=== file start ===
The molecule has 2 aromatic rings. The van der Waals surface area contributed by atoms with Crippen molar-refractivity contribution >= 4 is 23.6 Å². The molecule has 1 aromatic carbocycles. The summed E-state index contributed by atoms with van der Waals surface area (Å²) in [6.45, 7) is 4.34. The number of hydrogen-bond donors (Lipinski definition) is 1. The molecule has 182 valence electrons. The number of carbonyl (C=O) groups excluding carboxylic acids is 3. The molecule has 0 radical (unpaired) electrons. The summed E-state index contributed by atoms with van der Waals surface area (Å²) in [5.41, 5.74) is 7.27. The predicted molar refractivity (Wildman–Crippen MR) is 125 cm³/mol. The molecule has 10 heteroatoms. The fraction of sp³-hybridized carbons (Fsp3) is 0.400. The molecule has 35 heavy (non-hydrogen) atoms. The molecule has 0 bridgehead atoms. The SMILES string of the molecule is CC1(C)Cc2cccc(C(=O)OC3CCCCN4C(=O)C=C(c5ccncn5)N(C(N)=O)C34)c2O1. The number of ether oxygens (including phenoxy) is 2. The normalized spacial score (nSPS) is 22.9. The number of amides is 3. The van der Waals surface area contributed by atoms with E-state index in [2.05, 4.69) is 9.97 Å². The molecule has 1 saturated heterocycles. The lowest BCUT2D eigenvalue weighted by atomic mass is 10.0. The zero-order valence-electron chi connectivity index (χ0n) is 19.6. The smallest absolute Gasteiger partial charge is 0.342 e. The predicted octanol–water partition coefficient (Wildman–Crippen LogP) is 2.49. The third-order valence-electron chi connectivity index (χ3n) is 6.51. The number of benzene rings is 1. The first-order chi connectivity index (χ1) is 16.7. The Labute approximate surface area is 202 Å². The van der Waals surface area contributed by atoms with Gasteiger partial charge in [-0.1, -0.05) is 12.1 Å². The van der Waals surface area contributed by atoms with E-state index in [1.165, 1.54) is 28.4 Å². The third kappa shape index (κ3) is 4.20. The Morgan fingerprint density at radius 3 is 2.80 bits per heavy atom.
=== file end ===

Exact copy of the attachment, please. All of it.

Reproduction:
The molecule has 2 aromatic rings. The van der Waals surface area contributed by atoms with Crippen molar-refractivity contribution >= 4 is 23.6 Å². The molecule has 1 aromatic carbocycles. The summed E-state index contributed by atoms with van der Waals surface area (Å²) in [6.45, 7) is 4.34. The number of hydrogen-bond donors (Lipinski definition) is 1. The molecule has 182 valence electrons. The number of carbonyl (C=O) groups excluding carboxylic acids is 3. The molecule has 0 radical (unpaired) electrons. The summed E-state index contributed by atoms with van der Waals surface area (Å²) in [5.41, 5.74) is 7.27. The predicted molar refractivity (Wildman–Crippen MR) is 125 cm³/mol. The molecule has 10 heteroatoms. The fraction of sp³-hybridized carbons (Fsp3) is 0.400. The molecule has 35 heavy (non-hydrogen) atoms. The molecule has 0 bridgehead atoms. The SMILES string of the molecule is CC1(C)Cc2cccc(C(=O)OC3CCCCN4C(=O)C=C(c5ccncn5)N(C(N)=O)C34)c2O1. The number of ether oxygens (including phenoxy) is 2. The normalized spacial score (nSPS) is 22.9. The number of amides is 3. The van der Waals surface area contributed by atoms with E-state index in [2.05, 4.69) is 9.97 Å². The molecule has 1 saturated heterocycles. The lowest BCUT2D eigenvalue weighted by atomic mass is 10.0. The zero-order valence-electron chi connectivity index (χ0n) is 19.6. The smallest absolute Gasteiger partial charge is 0.342 e. The predicted octanol–water partition coefficient (Wildman–Crippen LogP) is 2.49. The third-order valence-electron chi connectivity index (χ3n) is 6.51. The number of benzene rings is 1. The first-order chi connectivity index (χ1) is 16.7. The Labute approximate surface area is 202 Å². The van der Waals surface area contributed by atoms with Gasteiger partial charge in [-0.1, -0.05) is 12.1 Å². The van der Waals surface area contributed by atoms with E-state index in [1.165, 1.54) is 28.4 Å². The third kappa shape index (κ3) is 4.20. The Morgan fingerprint density at radius 3 is 2.80 bits per heavy atom.